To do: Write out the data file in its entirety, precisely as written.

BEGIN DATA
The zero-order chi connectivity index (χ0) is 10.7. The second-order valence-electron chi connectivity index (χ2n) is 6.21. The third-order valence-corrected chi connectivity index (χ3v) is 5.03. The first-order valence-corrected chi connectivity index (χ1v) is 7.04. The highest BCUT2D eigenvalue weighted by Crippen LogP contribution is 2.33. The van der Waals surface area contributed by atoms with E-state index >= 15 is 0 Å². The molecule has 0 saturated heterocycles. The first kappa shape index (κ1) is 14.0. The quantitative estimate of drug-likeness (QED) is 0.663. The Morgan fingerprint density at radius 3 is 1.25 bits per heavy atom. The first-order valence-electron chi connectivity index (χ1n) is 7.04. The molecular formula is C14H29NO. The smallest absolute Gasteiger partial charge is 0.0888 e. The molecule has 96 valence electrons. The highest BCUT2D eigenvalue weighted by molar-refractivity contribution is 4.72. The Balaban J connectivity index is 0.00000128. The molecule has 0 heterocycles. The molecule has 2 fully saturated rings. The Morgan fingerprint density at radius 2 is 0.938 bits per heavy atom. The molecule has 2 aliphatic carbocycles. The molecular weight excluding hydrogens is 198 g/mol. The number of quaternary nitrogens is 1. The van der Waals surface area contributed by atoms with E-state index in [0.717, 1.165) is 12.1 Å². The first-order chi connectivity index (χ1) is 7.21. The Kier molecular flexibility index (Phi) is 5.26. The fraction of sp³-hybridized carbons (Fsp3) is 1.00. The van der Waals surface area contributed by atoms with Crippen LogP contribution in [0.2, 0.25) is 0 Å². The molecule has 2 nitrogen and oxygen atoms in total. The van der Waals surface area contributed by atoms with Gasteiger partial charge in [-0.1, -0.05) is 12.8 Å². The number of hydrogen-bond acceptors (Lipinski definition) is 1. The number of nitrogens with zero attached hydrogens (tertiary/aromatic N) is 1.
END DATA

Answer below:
The zero-order chi connectivity index (χ0) is 10.7. The second-order valence-electron chi connectivity index (χ2n) is 6.21. The third-order valence-corrected chi connectivity index (χ3v) is 5.03. The first-order valence-corrected chi connectivity index (χ1v) is 7.04. The highest BCUT2D eigenvalue weighted by Crippen LogP contribution is 2.33. The van der Waals surface area contributed by atoms with E-state index >= 15 is 0 Å². The molecule has 0 saturated heterocycles. The first kappa shape index (κ1) is 14.0. The quantitative estimate of drug-likeness (QED) is 0.663. The Morgan fingerprint density at radius 3 is 1.25 bits per heavy atom. The first-order valence-electron chi connectivity index (χ1n) is 7.04. The molecular formula is C14H29NO. The smallest absolute Gasteiger partial charge is 0.0888 e. The molecule has 96 valence electrons. The highest BCUT2D eigenvalue weighted by molar-refractivity contribution is 4.72. The Balaban J connectivity index is 0.00000128. The molecule has 0 heterocycles. The molecule has 2 fully saturated rings. The Morgan fingerprint density at radius 2 is 0.938 bits per heavy atom. The molecule has 2 aliphatic carbocycles. The molecular weight excluding hydrogens is 198 g/mol. The number of quaternary nitrogens is 1. The van der Waals surface area contributed by atoms with E-state index in [0.717, 1.165) is 12.1 Å². The first-order chi connectivity index (χ1) is 7.21. The Kier molecular flexibility index (Phi) is 5.26. The fraction of sp³-hybridized carbons (Fsp3) is 1.00. The van der Waals surface area contributed by atoms with Crippen LogP contribution in [0.2, 0.25) is 0 Å². The molecule has 2 nitrogen and oxygen atoms in total. The van der Waals surface area contributed by atoms with Gasteiger partial charge in [-0.1, -0.05) is 12.8 Å². The number of hydrogen-bond acceptors (Lipinski definition) is 1. The number of nitrogens with zero attached hydrogens (tertiary/aromatic N) is 1.